How Important Is Directed Play In EYFS?

Written by Dan

Last updated

This blog post will explore the importance of directed play in EYFS. We’ll examine what led play is, why it’s essential, and how it can benefit teachers and students. Whether you’re new to the Early Years of teaching or an experienced veteran, we hope you’ll find this blog post informative and helpful!

Define directed play and its benefits

Directed play is an educational approach to engage children in learning through play-based activities. Its main goal is to actively foster the development of physical, social, emotional and cognitive skills by encouraging children to practice their skills in enjoyable activities.

It also aims to empower children and make them creative problem solvers by allowing them to explore different materials and discover discoverable connections while continuing with their chosen activity.

Research conducted by academics at the University of Cambridge revealed a significant link between directed play and development in children aged three to eight.

By collecting data from numerous sources, it was found that this approach to learning is just as practical as traditional teacher-led methods when enhancing literacy, numeracy, social skills and essential thinking abilities for up to 3,800 kids.

The research further indicates that when children engage in structured play, they can acquire specific abilities – particularly in math- more efficiently than with traditional teaching.

There has been a long historical dialogue concerning the strengths of play-based education over formal learning styles; however, much of this discourse has focused exclusively on unstructured and open-ended play.

Researchers have conducted the first systematic study on directed play, a unique approach to teaching children which leverages games or playful activities to cultivate learning objectives, with assistance from an educator who poses open-ended questions and prompts.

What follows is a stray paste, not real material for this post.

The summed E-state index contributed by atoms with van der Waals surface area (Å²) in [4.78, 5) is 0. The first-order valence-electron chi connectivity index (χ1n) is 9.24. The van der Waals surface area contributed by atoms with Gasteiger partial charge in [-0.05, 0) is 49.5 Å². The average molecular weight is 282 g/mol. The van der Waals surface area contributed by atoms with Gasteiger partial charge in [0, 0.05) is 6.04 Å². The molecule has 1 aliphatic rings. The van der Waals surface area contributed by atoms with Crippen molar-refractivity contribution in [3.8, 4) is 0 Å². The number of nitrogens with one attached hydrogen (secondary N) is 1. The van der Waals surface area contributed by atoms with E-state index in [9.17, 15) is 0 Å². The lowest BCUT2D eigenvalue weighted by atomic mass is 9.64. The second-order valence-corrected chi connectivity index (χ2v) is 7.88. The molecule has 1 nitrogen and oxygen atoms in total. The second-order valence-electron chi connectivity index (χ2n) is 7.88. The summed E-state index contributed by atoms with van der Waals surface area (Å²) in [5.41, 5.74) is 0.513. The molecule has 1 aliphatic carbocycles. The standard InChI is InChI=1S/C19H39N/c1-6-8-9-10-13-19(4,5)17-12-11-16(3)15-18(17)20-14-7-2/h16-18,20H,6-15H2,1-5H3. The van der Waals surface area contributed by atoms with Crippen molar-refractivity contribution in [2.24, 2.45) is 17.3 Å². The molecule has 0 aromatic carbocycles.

Dr Elizabeth Byrne, a co-author, said: Researchers have recently acknowledged the learning potential in play on a spectrum. One end of this spectrum consists of free space, which encourages children to decide what they do with minimal intervention from adults; at the other extreme is direct instruction, where an adult outlines and controls each activity.

‘Directed play is like a blend of two educational approaches. This method involves playful activities directed by an instructor towards a specific learning goal while allowing children to experiment and discover independently.

Providing kids with this type of freedom and some helpful direction is more beneficial for their education than direct instruction alone.’

Paul Ramchandani, professor of play in education, development and learning at the University of Cambridge, said:

‘Despite some people’s beliefs, playtime motivates children to learn and provides an exceptional opportunity for them to develop. Even though there is uncertainty about the best ways of using guided play in classrooms, there is powerful proof demonstrating how effective it can be when utilized properly.’

Early Years Educator

How Directed Play Aids Children Development

Directed play is an incredibly beneficial activity for children in their development. Playing with another person helps engage young minds, even those just beginning to understand the world around them.

This kind of play enhances communication, problem-solving skills, and collaborative team-building skills as children learn to take turns, listen, encourage each other and negotiate.

Directed play can also help improve executive functioning through repeating patterns, visual tracking activities and using manual dexterity when manipulating simple puzzles or physical objects such as games and toys.

Bonding between parent and child is also established as they work on a task together while having fun. Overall, not only is directed play enjoyable for both parents and children, but it is also great for developing essential skills that will last them a lifetime.

Adult-Led V Child-Initiated Play